What they should have done, is taken the money they used to build housing and just give it to the people they were trying to help.  They’ll spend it more wisely than we would on their behalf.  For insight into how, and why, government has historically liked to control aid to the poor, I recommend Viviana Zelizer.  The work I’m most familiar with is The Social Meaning of Money but it could be that some of her other work is even more relevant.

Biased in favor of your null hypothesis

February 27, 2010

Another great post on orgtheory.  I think the takeaway is that when it is really hard to prove something conclusively people fall back on their personal and disciplinary biases.  Rafe Stolzenberg has more than once reminded me how economists’ strong theory is a double-edged sword.  Economists need to be reminded that even if the data you’re currently analyzing can’t reject every possible rational choice model doesn’t mean you shouldn’t take alternative models seriously.  In fact, placing such a heavy burden of proof on alternative models seems quite irrational to me.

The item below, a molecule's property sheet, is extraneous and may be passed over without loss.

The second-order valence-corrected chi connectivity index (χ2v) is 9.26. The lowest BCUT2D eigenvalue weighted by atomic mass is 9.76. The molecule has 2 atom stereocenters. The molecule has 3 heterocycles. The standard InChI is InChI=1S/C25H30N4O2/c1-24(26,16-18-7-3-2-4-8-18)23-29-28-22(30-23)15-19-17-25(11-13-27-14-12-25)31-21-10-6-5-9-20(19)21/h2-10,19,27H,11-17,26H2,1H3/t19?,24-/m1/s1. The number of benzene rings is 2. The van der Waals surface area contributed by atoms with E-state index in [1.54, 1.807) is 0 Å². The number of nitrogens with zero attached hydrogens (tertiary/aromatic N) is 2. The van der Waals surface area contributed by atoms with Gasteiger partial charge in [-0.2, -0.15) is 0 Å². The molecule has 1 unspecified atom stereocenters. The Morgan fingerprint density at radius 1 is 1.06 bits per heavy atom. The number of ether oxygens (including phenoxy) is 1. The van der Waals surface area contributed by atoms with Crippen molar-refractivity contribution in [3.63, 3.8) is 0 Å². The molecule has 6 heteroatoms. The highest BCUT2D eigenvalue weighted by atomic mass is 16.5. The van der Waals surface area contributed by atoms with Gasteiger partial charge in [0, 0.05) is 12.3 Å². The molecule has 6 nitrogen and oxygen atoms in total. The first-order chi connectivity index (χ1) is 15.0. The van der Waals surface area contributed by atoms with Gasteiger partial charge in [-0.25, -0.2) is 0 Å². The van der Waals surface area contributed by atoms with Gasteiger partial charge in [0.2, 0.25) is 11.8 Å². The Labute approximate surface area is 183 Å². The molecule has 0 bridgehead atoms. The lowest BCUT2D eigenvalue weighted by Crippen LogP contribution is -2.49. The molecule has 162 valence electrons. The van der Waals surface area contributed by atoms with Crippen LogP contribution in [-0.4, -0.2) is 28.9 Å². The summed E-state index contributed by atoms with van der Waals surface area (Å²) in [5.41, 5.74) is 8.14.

In hindsight, how would you have prevented the financial crisis?

January 7, 2010

Arnold Kling was asked:

With regard to the recent financial crisis and current economic recession – if you were given the power to go back in time and change only one thing in an effort to prevent the crisis and recession, what year would you choose, and what one thing would you change?

He answers here. You also might want to check out his new book with Nick Schulz called Poverty to Prosperity: intanigible Assets, Hidden Liabilities and The Lasting Triumph over Scarcity.  Much of it consists of interviews with highly noted economists.  I’ve only had the chance to read a few chapters so far but I’ll definitely look at it again when I have a little more time.

Sethi on Insights from Ecology

December 8, 2009

Economist Rajiv Sethi has a great blog.  In this post, Sethi, and Thoma, whom he quotes, seem to acknowledge that the financial crisis should lead them to consider new ideas for economic models.  Later on in the post, Sethi points out that behavioral economics has mined psychology for insights, but that economists would do well to look beyond the level of the individual: